Natural Bridges SB
This is a day-use only beach. Park hours are 8:00am to Sunset. *Note: There is no camping at this beach.
This beach, with its famous natural bridge, is an excellent vantage point for viewing shore birds, migrating whales, and seals and otters playing offshore. Further along the beach, tidepools offer a glimpse of life beneath the sea. Low tides reveal sea stars, crabs, sea anemones, and other colorful ocean life. The park also includes a large area of coastal scrub and grasslands, with bright native wildflowers in the spring. Moore Creek flows through the park, forming freshwater wetlands and a salt marsh before it reaches the sea.
Location - Directions
Take Swift Avenue west from Highway 1, or follow West Cliff Drive north along the in-town bluffs until it ends at Natural Bridges.
Facilities - Activities
A picnic area is located off the main parking lot in a eucalyptus and pine trees grove. Tables, barbecues, water faucets and restroom facilities are available. There is a day-use fee per car to park in the state beach area.
The visitor center highlights local natural history, and the bookstore has a selection of butterfly shirts, postcards and books for all ages.
Next to the park's Visitor Center is a demonstration milkweed patch for viewing. Milkweed grows inland, and monarchs seek out milkweed when they leave their coastside winter home. Female monarchs deposit their eggs on milkweed, the only plant monarch larva eats. Milkweed is critical for the survival of monarchs. On your visit, look for monarch eggs, caterpillars and chrysalides in the milkweed demonstration garden.
Celebrate the butterflies' arrival with the Welcome Back Monarchs Day in October - and their departure with the Migration Festival in February.
Seasons - Climate - Recommended clothing
The weather can be changeable; layered clothing is recommended.
Monarch Butterfly Natural Preserve-A Welcoming Winter Home
The park's Monarch Grove provides a temporary home for up to 100,000 Monarchs. From late fall into winter, the Monarchs form a "city in the trees." The area's mild seaside climate and eucalyptus grove provide a safe place for monarchs to roost until spring.
In the spring and summer, the butterflies live in the valley regions west of the Rocky Mountains where the monarch's companion plant, milkweed, is found. For most of the year, where there are monarchs, there are also milkweed plants. Monarchs drink nectar from milkweed flowers, and female monarchs lay their eggs on milkweed leaves. Milkweed contains a toxin that, when ingested by the caterpillar, makes it toxic to other animals. These toxins remain in the butterfly as well, providing protection from predators that would otherwise eat the monarchs.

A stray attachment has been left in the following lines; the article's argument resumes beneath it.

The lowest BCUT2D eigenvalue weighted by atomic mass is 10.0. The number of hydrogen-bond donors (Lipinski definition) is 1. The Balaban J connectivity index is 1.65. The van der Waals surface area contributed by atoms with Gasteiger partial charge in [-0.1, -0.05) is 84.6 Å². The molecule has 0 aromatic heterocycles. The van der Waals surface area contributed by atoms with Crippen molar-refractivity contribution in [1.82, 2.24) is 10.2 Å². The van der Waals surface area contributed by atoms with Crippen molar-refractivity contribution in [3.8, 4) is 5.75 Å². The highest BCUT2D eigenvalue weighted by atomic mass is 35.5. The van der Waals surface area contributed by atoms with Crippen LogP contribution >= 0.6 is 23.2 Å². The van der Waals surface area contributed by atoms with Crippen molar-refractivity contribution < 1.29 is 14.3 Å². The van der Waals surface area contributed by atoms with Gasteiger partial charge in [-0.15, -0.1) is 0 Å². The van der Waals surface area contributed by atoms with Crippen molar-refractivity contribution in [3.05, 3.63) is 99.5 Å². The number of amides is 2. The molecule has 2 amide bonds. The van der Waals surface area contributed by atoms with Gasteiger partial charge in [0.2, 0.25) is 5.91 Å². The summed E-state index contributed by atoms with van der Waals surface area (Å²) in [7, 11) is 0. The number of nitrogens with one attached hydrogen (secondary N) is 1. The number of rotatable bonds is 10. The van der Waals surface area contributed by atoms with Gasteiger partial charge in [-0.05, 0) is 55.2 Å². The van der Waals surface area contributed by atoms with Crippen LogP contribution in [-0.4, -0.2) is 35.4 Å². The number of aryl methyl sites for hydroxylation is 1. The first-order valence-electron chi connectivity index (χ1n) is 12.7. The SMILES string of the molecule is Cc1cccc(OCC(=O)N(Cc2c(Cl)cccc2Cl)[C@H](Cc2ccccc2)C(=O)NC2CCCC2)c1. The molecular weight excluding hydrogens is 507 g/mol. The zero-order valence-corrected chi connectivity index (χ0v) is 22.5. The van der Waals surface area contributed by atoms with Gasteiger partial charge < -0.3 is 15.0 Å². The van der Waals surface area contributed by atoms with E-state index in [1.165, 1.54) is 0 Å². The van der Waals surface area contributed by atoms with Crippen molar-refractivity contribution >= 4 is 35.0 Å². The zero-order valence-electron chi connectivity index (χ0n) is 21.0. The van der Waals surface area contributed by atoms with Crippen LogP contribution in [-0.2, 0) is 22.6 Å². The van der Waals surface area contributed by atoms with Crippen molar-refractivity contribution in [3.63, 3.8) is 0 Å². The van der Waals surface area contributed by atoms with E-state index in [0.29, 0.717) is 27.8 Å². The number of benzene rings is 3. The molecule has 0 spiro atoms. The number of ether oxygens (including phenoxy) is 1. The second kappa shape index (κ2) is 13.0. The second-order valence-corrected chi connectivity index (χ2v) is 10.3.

Visiting the Monarch Preserve
Before you visit, you may want to call the park for current information on the population. Migration is variable and numbers and dates are different each year. The monarchs typically begin arriving in mid-October and have left by mid-February (In 2013, the monarchs had left by January). At Natural Bridges, November is often the best time to for a walk to observe the monarchs. The Monarch Grove has been declared a Natural Preserve, thus protecting these butterflies and their winter habitat from human encroachment or harm. This is the only State Monarch Preserve in California. Access to the preserve area is limited to a handicap accessible boardwalk and observation area.
The grove contains eucalyptus trees which are located in a gently sloping canyon, providing the Monarch needed shelter from the wind. These winter-flowering trees are also a convenient food source for the butterfly. On chilly days when the temperature drops below 60 degrees, the butterflies cluster together in the eucalyptus trees for warmth.
Docent-led butterfly, tidepool and nature trail tours are available. Large groups should reserve beach use and tours by phone at least 2 weeks in advance. Special event reservations should be made at least 1 month in advance.
Visitors can view the over-wintering Monarchs by walking down the park's wheelchair and stroller-accessible boardwalk to an observation deck in the eucalyptus grove.
- Please, help protect the health of the butterflies--do not touch or otherwise harm the fragile butterflies.
- For everyone's enjoyment, no smoking, dogs, bicycles, skates, or skateboards on the boardwalk.
- Quiet please. Help maintain the sanctuary experience. Monarchs and other visitors are relaxing.